Swanner: 4 stars
Judd: 4 stars

Men in Black: International

As a child, Molly (Tessa Thompson) had a close encounter with an alien. When the MIB agents neuralized her parents, she kept her memories. From that point on her goal was to be a part of MIB. After exhausting all federal agencies as an adult she realized she needed to find MIB headquarters.  Once she did, she was offered an internship and a mission in the London office. Once in London she is teamed with Agent H (Chris Hemsworth), a seasoned veteran who has become a bit of a loose cannon. After the death of a royal prince in their care, the two have to find out who is behind the death of the prince before they are offered up to the royal family as a peace offering.

Probably sounds more complicated then it is but this is a way of rebooting the franchise with a new office and new agents. The only familiar face is agent O (Emma Thompson), who is still running the New York office. These films are usually funny action films with a big splash of special effects. Funny is the thing that’s missing here. Will Smith’s character was always the every-man that was still amazed at this crazy world of aliens he’d encounter where Molly, now agent M,  seems like she has seen it all. I’m not saying the film isn’t funny, it’s just not funny enough. 

Director F. Gary Gray has no problem with the action side of the film, which moves well, but the script gives the Molly character way too much confidence too early, to where she feels more like the Tommy Lee Jones character, and not a young woman seeing aliens from around the universe for the first time. She can still be confident and interject some wonder and humor. It sounds like a small problem but it’s really major. In the next sequel she’ll be fine, but here it’s what’s missing. Otherwise it’s story is good and the cast is great. One big stand out is Kumail Nanjiani who plays Pawny, and offers us what is the only consistently funny character. In closing, the film is still worth seeing on the big screen. The film is still fun it’s just not funny. Take these notes and apply them to the next film.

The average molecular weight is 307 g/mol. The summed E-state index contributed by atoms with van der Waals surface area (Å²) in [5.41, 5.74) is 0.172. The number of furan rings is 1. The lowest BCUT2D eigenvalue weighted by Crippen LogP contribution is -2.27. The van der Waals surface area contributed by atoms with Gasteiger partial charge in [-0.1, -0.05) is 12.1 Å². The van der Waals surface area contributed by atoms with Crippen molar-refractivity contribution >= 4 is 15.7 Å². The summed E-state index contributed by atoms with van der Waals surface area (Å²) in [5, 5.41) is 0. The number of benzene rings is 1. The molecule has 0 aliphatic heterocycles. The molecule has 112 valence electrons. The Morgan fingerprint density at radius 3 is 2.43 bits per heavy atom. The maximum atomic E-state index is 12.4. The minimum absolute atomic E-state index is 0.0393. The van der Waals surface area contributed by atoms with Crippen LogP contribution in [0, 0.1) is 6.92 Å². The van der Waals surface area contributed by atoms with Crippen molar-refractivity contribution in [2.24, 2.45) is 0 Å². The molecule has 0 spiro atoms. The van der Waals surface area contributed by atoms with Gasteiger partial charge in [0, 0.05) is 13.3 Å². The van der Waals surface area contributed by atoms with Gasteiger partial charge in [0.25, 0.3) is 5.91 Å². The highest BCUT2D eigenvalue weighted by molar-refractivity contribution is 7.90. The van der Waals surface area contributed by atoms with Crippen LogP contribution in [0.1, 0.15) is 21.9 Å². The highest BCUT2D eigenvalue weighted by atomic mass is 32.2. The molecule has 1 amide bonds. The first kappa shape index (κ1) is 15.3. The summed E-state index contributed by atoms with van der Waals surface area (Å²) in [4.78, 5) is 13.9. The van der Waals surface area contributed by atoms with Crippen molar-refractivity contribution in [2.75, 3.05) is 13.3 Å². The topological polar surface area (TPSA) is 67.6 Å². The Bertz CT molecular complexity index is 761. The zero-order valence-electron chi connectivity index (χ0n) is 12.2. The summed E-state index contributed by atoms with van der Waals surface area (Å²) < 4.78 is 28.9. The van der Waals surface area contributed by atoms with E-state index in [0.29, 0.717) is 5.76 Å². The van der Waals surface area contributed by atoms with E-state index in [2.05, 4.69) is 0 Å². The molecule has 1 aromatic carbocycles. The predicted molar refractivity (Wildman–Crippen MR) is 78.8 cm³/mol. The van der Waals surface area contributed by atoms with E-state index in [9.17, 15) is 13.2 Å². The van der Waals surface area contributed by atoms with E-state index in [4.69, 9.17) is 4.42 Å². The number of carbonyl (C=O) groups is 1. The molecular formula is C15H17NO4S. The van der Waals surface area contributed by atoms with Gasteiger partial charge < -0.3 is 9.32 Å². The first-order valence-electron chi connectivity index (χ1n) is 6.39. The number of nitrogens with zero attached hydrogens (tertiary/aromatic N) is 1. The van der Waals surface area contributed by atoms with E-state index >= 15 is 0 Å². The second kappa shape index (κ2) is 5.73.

Swanner 2 1/2 stars 

Late Night

Screen-Shot-2019-03-07-at-9.01.51-AM.png

Swanner: Katherine Newbury (Emma Thompson) is the only woman hosting in Late Night TV. She’s told by the head of the network (Amy Ryan) that since her ratings continue to decline, she’s going to be replaced. Trying to save her show, Katherine goes to her writers for help. Molly (Mindy Kaling) is a new hire that has just joined the all male writer’s staff. She’s never worked as a comedy writer, so everything she does is something completely different from the status quo. Nisha Ganatra directs, and Mindy Kaling has written this amazing script.

Kaling picked an interesting subject matter to raise her issues. Not only the lack of women in Late Night TV, but that Newbury is being replaced by a young man, or how there is little diversity in television, and the pay grade disparity. She packed this funny and important script with what seems like every issue affecting the audience that will come and see it.

All the performances are great in the film, but the stand out is Emma Thompson. She’s a flawed Queen of Late Night, and we need her to keep her throne, or maybe loose the opportunities for women in television for years to come.  The 60 year old actress stands tall, proving what I’ve always known, that Emma Thompson is a national treasure, even if she’s not a US citizen. Mindy did write herself a nice role, but never pulls from the lead. She’s the heart and conscious of the film.  A curvy Jiminy Cricket you might say. She will ultimately change everyone’s lives, but mostly Newbury’s.

I love this film and everything about it. It’s an important film because it puts a face to all the issues it brings up. In a time where women are standing up and taking their place at the table,  this Female directed, Female written film, staring two amazing Women defiantly owns it’s convictions. The Best Comedy and my Favorite film of the Year

Swanner: 4 stars